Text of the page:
Pa. Capitol garden fights hunger, literally and symbolically
April 29, 2013 8:00 AM
The Capitol Hunger Garden in Harrisburg grows food to be donated to soup kitchens.
Plants grow in the Capitol Hunger Garden in Harrisburg, seen here in 2012.
By Kate Giammarise Post-Gazette Harrisburg Bureau
HARRISBURG -- It doesn't look like much now -- just a bare patch of dirt outside the Capitol.
Groups of schoolchildren, legislators, staffers and lobbyists walking by on a recent warm day didn't even glance at it.
But within a few months, the Capitol Hunger Garden will be in full bloom, with produce such as peppers, potatoes, sweet corn, onions, squash and tomatoes. The items, tended by volunteer gardeners, will be harvested and donated to the needy.
The garden is set to break ground for its fourth year Tuesday.
Most of the produce goes to feed the more than 100 people who gather for lunch at Downtown Daily Bread, a Harrisburg soup kitchen.
"Vegetables are very expensive, so it's something we don't order a lot of," said Elaine Strokoff, the charity's executive director. "It certainly goes to good use -- for hungry people."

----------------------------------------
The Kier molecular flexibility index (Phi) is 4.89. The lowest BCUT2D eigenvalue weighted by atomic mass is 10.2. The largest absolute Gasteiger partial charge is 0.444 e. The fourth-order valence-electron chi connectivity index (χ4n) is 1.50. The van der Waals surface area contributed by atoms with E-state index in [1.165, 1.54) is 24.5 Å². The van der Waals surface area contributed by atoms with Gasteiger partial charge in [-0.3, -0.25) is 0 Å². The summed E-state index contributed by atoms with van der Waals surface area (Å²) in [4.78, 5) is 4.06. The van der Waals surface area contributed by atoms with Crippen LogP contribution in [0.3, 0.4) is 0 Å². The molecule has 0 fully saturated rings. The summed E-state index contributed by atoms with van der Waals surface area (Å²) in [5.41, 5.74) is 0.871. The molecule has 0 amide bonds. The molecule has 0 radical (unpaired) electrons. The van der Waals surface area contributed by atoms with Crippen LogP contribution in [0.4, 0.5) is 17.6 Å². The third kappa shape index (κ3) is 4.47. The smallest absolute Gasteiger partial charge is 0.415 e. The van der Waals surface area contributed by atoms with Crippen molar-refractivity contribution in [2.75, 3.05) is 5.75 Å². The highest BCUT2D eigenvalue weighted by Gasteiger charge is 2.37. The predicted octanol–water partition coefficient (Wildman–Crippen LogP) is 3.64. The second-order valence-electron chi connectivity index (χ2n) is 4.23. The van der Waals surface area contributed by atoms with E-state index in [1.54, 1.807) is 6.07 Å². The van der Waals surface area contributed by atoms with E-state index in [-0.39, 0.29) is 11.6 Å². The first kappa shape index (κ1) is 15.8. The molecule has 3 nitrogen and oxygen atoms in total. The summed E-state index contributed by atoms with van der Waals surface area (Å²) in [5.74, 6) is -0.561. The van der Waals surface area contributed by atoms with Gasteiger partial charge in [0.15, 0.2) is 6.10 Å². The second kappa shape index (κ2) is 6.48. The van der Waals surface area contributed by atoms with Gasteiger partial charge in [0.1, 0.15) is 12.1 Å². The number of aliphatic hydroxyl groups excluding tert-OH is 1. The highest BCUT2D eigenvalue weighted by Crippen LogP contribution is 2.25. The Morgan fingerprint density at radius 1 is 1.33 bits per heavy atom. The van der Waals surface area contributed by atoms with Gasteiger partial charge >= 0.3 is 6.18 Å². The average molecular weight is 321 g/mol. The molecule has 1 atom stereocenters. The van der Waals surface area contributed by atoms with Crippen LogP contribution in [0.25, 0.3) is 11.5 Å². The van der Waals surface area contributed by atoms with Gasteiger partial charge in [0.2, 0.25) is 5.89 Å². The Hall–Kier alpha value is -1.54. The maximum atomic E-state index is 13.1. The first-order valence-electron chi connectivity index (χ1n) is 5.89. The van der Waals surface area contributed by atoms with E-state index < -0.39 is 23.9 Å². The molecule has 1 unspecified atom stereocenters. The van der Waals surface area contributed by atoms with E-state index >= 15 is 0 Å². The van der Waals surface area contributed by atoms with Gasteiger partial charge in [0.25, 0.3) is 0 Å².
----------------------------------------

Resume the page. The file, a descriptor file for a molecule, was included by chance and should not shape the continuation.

The small plot is expected to produce about 1,000 pounds of food this summer. There is no cost to taxpayers as all supplies are donated and master gardeners help volunteers plant, harvest and weed the garden, said state Sen. Mike Brubaker, R-Lancaster, who chairs the Senate Hunger Caucus and helped start the garden. The garden debuted in 2010, Mr. Brubaker said.
"We get everything that's grown. Fresh vegetable, peppers, zucchini, tomatoes, herbs," said Ms. Strokoff, who added that the vegetables are often used the day they are harvested or the next day.
The kitchen, just steps from the Capitol, serves between 100 and 150 people daily.
"[It's] people who are living in poverty, people who are homeless. People who have lost their jobs or lost their health benefits. Maybe they've gone through a divorce or family situation, or are just down on their luck," Ms. Strokoff said.
The garden's value goes beyond the produce it grows, believes Joe Arthur, executive director of Central Pennsylvania Food Bank and chairman of Feeding Pennsylvania.
"The big value is the symbolic value, the fact that it is just to the right of the Capitol Building," he said. "So many people walk by there -- legislators, administrative folks, people visiting the Capitol. It gets huge exposure. It is a representation of hunger in Pennsylvania ... We like to remind people that while hunger is sometimes invisible, it is actually a huge problem."
About 12.5 percent of Pennsylvanians are "food insecure," according to a 2012 U.S. Department of Agriculture study. Census Bureau data cited by the Food Research and Action Center, an anti-hunger organization, show that 19.6 percent of Pennsylvania children lived in poverty in 2011. The overall poverty rate for the state was 13.8 percent.
"The true objective is simply to make people aware that this is an issue," Mr. Brubaker said. "Because many times hunger is not seen."